Regulatory Considerations for Biosimilars - Part Two

Yashpal S. Sangwan, Arun Nanda

Abstract: Biotechnological derived products are active substance of a number of biopharmaceutical drugs and have revolutionised the treatment of many diseases. A number of biopharmaceutical patents are due to expire in the next few years, or have already expired. Hence, the subsequent production of follow-on products or biosimilars has aroused interest within the pharmaceutical industry. The potential opportunity for price reductions versus the originator's biopharmaceuticals remains to be determined, as the advantage of a slightly cheaper price may be outweighed by the hypothetical increased risk of side-effects from biosimilar molecules that are not exact copies of their originators. This review focuses on the issues surrounding biosimilars, including manufacturing, quality control, clinical efficacy and side effects, and how government and industry regulations are evolving to deal with these topics. Part One of the review outlines how biosimilars are different from small-molecule chemical drugs and how copies of biopharmaceuticals cannot be produced in a manner similar to generics. Using approval of Omnitrope as an example, Part One of the review focuses on how European regulators have evolved some guidelines for approval of copies of biopharmaceuticals, or biosimilars, after bogging down in uncertainty for years. Part Two of the review traces the evolution of regulatory guidelines for biosimilars in United States, using approval of Omnitrope as an example. The emerging trends in regulatory considers for biopharmaceutical in United States have also been reviewed.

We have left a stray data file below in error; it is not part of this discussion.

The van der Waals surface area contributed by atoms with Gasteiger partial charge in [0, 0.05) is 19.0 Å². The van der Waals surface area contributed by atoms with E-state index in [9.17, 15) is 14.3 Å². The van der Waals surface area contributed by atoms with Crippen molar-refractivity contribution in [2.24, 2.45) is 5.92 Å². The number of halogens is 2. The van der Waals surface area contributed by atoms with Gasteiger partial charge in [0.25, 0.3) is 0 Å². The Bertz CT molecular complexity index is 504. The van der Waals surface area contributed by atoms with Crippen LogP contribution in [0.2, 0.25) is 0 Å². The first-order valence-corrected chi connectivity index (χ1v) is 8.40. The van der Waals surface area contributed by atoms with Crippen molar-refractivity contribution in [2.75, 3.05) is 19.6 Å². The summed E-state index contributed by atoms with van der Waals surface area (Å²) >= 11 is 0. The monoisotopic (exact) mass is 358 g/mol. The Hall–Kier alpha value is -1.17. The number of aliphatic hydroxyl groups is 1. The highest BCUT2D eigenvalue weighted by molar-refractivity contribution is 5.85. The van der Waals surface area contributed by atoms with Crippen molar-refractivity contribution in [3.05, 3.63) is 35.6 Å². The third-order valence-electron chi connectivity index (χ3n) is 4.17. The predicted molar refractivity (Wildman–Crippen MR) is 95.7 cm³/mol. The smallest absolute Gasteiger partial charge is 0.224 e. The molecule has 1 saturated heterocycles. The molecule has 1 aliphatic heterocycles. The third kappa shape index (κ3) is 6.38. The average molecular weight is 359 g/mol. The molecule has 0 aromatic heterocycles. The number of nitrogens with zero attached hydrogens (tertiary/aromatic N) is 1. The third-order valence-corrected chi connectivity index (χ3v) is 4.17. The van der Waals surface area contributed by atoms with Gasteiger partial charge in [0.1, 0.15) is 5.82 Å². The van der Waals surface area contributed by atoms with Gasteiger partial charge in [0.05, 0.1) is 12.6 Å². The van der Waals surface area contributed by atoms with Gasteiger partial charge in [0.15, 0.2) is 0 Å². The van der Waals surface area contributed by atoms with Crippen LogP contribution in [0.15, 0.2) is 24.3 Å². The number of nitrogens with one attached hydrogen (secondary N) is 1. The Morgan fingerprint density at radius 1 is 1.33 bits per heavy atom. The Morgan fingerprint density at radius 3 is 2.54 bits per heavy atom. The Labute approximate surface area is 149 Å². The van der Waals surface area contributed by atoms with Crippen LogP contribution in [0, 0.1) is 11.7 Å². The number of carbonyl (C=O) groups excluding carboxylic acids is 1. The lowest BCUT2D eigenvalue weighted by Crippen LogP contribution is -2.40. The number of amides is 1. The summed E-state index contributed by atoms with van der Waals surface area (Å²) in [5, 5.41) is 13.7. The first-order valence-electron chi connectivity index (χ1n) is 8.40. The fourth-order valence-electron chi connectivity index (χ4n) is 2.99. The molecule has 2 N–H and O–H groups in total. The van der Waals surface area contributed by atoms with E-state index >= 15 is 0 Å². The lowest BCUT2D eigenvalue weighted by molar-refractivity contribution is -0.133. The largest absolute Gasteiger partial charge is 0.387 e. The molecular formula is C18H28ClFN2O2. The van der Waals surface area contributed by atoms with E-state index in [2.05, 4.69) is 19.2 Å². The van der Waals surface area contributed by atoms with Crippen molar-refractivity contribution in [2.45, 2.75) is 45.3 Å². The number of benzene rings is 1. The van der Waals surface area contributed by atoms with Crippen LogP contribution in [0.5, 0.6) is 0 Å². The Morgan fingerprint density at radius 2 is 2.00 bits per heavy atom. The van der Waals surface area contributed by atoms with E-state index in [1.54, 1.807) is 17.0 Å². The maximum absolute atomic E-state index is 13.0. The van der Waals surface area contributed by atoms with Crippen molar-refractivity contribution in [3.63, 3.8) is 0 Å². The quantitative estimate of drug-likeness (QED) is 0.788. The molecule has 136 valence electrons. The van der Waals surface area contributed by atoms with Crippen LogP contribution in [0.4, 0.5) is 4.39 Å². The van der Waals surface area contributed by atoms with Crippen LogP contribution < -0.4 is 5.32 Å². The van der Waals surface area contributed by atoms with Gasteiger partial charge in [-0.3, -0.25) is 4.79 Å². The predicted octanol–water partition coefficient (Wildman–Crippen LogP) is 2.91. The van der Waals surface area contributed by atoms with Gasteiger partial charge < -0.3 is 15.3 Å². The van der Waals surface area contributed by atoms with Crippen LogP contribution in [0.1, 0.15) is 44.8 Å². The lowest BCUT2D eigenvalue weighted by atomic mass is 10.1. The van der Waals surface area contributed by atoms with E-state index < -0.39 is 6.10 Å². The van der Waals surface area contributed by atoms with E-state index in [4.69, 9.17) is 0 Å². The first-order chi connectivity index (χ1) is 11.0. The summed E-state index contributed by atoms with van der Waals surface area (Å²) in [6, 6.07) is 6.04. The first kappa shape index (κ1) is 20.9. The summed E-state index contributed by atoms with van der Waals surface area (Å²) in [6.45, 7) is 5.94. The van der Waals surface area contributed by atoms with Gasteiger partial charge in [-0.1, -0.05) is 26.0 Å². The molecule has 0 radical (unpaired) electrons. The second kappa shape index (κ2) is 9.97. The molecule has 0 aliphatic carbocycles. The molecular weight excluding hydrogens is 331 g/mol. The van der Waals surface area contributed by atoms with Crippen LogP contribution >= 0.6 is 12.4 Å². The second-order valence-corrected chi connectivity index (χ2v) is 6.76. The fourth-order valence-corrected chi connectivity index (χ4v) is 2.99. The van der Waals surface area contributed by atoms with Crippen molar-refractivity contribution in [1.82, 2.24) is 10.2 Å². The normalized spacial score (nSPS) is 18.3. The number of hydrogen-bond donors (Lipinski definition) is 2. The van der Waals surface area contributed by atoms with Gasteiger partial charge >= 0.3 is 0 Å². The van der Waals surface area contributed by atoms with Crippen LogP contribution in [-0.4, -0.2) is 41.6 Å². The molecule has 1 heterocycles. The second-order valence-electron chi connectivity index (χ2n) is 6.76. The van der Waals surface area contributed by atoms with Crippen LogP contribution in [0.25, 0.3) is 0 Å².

Biosimilars or Follow-on biologics are terms used to describe officially approved new versions of innovator biopharmaceutical products, following patent expiry. Biosimilar is the term coined for protein drugs that are similar, but not identical to, existing product. Unlike the situation with non protein drugs it is not possible to create an identical copy or 'generics' of biological drugs: this is mainly due to the complex nature of protein molecule. The fact that biosimilars are not perfect copies of originators drugs they are created to resemble has raised a series of questions concerning their regulation, quality, safety. The term “biosimilar medicine” comes from EU legislation governing the approval process, but these products are also known as “similar biological medicinal products”, “follow-on biologics” and “biogenerics”. Biosimilars are the closest thing that the biotech world has to generic drugs. However, because biotech drugs are grown in cultures, rather than constructed out of chemicals like traditional pharma drugs, it is impossible to have a generic version of a biotech drug that is an exact reproduction of the original. This makes biosimilars difficult.


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